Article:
The multiple thousands who marched throughout America and the world last weekend hoped to whip up support for "Science."
Well. I'm sold. And what next? Do more than a handful of people doubt the indispensability of science to the enrichment of the human condition? Science's God-given nature may, in these secularizing times, meet with less affirmation than in the old days. But who turns his back on William Harvey, Louis Pasteur and Jones Edward Salk, not to mention Thomas Edison, Willis Carrier and the inventor of the triple-blade razor?
The question posed last weekend: "Are we Americans pro- or anti-science?" The question behind the question: "Who defines science?" There the fighting commences.
The March for Science, reports the New York Times, "evolved from a social media campaign into an effort to get people onto the streets. Its organizers were motivated by Mr. Trump, who as a presidential candidate disparaged climate change as a hoax and cast suspicions on the safety of vaccines. Their resolve deepened, they said, when the president appointed cabinet members who seemed hostile to the sciences." Then came administration proposals to cut the budgets of the National Institutes of Health and the Environmental Protection Agency.
It's all about the elections, in short: science as politics; government as the institution that defines the value of particular kinds of thinking generally expressed in white-board symbols and formulas. A kind of non-priestly priesthood holds authority in these matters. They know. We don't. We prosper only as we defer to the symbols and formulas. Never mind understanding, my boy. That's for the priesthood, not the laity. Kneel, extend your palm and receive the Truth!
It is impossible, in public discourse, to doubt the reality of climate change. Actually, no one doubts a phenomenon proved by dinosaur bones and the cliffs of the Grand Canyon. The argument should be over not whether to do something but what to do. A lot? How much? With what tools and weapons, and on what schedule?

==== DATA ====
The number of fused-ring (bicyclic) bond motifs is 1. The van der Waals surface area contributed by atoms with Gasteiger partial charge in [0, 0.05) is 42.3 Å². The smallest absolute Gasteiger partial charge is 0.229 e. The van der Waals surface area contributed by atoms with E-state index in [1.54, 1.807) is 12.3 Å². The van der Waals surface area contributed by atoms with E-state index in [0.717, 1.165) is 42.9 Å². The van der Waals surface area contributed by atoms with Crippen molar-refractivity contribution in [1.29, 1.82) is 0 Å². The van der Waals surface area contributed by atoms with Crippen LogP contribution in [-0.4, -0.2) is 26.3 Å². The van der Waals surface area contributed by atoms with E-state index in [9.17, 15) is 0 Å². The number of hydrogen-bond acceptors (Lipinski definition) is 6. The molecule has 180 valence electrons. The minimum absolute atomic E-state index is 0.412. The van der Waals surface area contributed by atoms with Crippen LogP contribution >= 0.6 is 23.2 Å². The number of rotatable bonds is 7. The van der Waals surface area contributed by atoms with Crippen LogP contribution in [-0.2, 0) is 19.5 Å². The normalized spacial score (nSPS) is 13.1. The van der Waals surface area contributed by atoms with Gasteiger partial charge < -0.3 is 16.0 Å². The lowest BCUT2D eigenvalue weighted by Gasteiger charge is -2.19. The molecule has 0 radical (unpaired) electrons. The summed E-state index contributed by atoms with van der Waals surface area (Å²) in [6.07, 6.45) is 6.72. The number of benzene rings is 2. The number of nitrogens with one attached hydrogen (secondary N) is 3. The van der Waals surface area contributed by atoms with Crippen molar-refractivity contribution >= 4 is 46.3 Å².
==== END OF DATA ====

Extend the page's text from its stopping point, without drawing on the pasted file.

Political prescriptions cast in the form of "X number of cars sold with Y kind of equipment" are assertions, nothing more. From whom does the assertion proceed? And on what readily graspable evidence? What if someone else's idea is different? Who decides who's right? The priesthood, of course.
But what if you're not a priest? What if you're just a layman—a coal miner or a driver of big pickup trucks? Or a conservative who, unfortunately, majored in U.S. history rather than cell biology? What then?
The intellectual condescension of the science priesthood—its certainty that disagreement with the priests is uninformed and primitive—illustrates the depth of modern divisions on matters social, cultural and moral.
Democracy assumes the possibility of consensus on basic questions, the submersion of differences in the interest of getting things done. When one side, however, is incontestably right and the other side pitiably wrong—that's when democratic practice slows down or stops altogether. Being heckled by know-it-alls doesn't exactly enhance your average citizen's desire to embrace the hecklers with sighs of gratitude for having been enlightened.
The gap between hecklers and heckled goes far toward explaining last year's election outcomes: specifically, the disdain felt for Hillary Clinton and her intellectual entourage by those she unintentionally nicknamed the "deplorables." She may not have meant really, deep-down yuck-get-the-Raid deplorable. Nevertheless, the impression she left was that people of the non-progressive class simply weren't up to the mark. Many hadn't been to Wellesley, or even Podunk U. Some thought climate change a hoax.
Whatever Donald Trump, in campaign mode, meant by "hoax" is—like so much Donald Trump says—hard to decipher with any precision. But does it justify the judgment of hyper-environmentalist Bill McKibben, in the New York Times, that "Trumpism" constitutes "a dark stratum in the planet's geological history"?
The impression that Americans can't talk to each other anymore grows and grows: fastest at the university level, where apparently it's being decided and worked out that non-progressive speakers don't deserve a hearing. They deserve—we have to assume—a spanking and time off from public discourse. Yes, sir, that ought to settle everything!
William Murchison's latest book is The Cost of Liberty: The Life of John Dickinson. To find out more about William Murchison, and to see features by other Creators Syndicate writers and cartoonists, visit the Creators Syndicate website at www.creators.com.
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William Murchison is a corresponding editor of Chronicles and the author of The Cost of Liberty: The Life of John Dickinson (ISI) and Mortal Follies: Episcopalians and the Crisis of Mainline Christianity. William Murchison, syndicated columnist and longtime commentator on religious, cultural, and political affairs, has contributed to many national publications, including the Wall Street Journal, National Review, The Weekly Standard, and First Things.